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Bush White House subpoenaed by wiretap lawyers

Michael Roston and Brian Beutler
Published: Tuesday August 29, 2006

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Two attorneys representing claimants in a lawsuit over wiretapping by the National Security Agency claim that they have sent subpoenas to the White House today, RAW STORY has learned.

Bruce Afran and Carl Mayer, who say they represent hundreds of plaintiffs in lawsuits against Verizon, AT&T, and the US Government, will announnce today that they are serving both the Bush administration and Verizon with subpoenas.

The announcement is due to arrive at 4:30 PM, outside of Verizon headquarters in New York, RAW STORY has confirmed.

Mayer tells RAW STORY that the subpoenaes, directed to President George Bush, the Office of Legal Counsel, the Department of Justice, and the Chief Legal Counsel for Verizon, have already been sent, and should reach their targets tomorrow.

The subpoenas come on the heels of two federal court decisions that were seen as blows to the Bush Administration warrantless spying program.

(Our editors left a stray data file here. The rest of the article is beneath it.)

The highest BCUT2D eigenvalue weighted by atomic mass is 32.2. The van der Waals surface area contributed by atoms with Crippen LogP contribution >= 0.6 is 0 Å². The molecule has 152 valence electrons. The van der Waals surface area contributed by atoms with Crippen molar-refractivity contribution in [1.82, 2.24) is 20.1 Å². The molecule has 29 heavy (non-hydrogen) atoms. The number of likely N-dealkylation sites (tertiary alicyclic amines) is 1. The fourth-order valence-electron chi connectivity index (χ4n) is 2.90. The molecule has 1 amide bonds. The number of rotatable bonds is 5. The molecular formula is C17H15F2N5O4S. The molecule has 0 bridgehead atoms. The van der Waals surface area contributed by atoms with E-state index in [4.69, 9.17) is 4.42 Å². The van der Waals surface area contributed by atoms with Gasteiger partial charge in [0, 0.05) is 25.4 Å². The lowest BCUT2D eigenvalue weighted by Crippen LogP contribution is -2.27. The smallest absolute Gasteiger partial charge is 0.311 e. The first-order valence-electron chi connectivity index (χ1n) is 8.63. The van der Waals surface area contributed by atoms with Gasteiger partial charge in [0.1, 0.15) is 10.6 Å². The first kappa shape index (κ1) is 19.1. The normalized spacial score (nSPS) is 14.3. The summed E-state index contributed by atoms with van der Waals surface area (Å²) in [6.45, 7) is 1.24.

Earlier this month, federal judge Anna Diggs Taylor ruled the entire program unconstitutional and illegal; another federal judge in San Francisco rejected the Bush Administration's attempt to dismiss these lawsuits by claiming they breach national security.

Mayer explained that the subpoena seeks to learn "whether the Bush administration has unlawfully targeted journalists, peace activists, libertarians, members of congress or generated an 'enemies list.'"

Afran, a former Green Party candidate for New Jersey Senate, told RAW STORY he expected the White House to again claim that the state secrets doctrine forbade it from answering the subpoena, but called the claim "absolute nonsense."

"That's an invitation for presidents to write their own rules and we've had judges multiple times say that state secrets is not a defense," he explained, adding, "We hope the White House will realize the need to cooperate."

The full subpoena may be read below. The original document may also be viewed in PDF format here.



[Editor's note: An earlier version of this story incorrectly identified Mr. Afran as a current candidate for Senate. In fact, his Senate run ended in the 2000 election cycle. We apologize for any confusion this may have caused.]